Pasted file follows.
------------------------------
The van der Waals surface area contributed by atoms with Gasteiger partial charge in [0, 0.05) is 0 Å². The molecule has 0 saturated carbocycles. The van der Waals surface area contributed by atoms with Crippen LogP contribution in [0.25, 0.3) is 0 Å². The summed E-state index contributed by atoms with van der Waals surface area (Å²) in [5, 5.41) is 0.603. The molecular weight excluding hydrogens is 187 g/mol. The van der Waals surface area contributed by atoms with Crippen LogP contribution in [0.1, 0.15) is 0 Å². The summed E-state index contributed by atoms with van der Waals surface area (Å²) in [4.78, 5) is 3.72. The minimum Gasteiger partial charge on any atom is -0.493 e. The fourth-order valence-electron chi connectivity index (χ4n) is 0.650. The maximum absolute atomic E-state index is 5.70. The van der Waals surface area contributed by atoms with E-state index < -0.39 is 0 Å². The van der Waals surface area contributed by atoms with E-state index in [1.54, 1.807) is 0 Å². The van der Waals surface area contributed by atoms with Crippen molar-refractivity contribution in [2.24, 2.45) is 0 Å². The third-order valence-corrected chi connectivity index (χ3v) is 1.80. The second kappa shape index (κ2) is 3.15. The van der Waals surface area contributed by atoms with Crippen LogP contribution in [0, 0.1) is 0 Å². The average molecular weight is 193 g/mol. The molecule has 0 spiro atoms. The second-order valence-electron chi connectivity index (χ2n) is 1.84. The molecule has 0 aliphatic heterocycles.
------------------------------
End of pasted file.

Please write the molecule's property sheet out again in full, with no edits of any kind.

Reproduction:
The van der Waals surface area contributed by atoms with Gasteiger partial charge in [0, 0.05) is 0 Å². The molecule has 0 saturated carbocycles. The van der Waals surface area contributed by atoms with Crippen LogP contribution in [0.25, 0.3) is 0 Å². The summed E-state index contributed by atoms with van der Waals surface area (Å²) in [5, 5.41) is 0.603. The molecular weight excluding hydrogens is 187 g/mol. The van der Waals surface area contributed by atoms with Crippen LogP contribution in [0.1, 0.15) is 0 Å². The summed E-state index contributed by atoms with van der Waals surface area (Å²) in [4.78, 5) is 3.72. The minimum Gasteiger partial charge on any atom is -0.493 e. The fourth-order valence-electron chi connectivity index (χ4n) is 0.650. The maximum absolute atomic E-state index is 5.70. The van der Waals surface area contributed by atoms with E-state index < -0.39 is 0 Å². The van der Waals surface area contributed by atoms with E-state index in [1.54, 1.807) is 0 Å². The van der Waals surface area contributed by atoms with Crippen molar-refractivity contribution in [2.24, 2.45) is 0 Å². The third-order valence-corrected chi connectivity index (χ3v) is 1.80. The second kappa shape index (κ2) is 3.15. The van der Waals surface area contributed by atoms with Crippen LogP contribution in [0, 0.1) is 0 Å². The average molecular weight is 193 g/mol. The molecule has 0 spiro atoms. The second-order valence-electron chi connectivity index (χ2n) is 1.84. The molecule has 0 aliphatic heterocycles.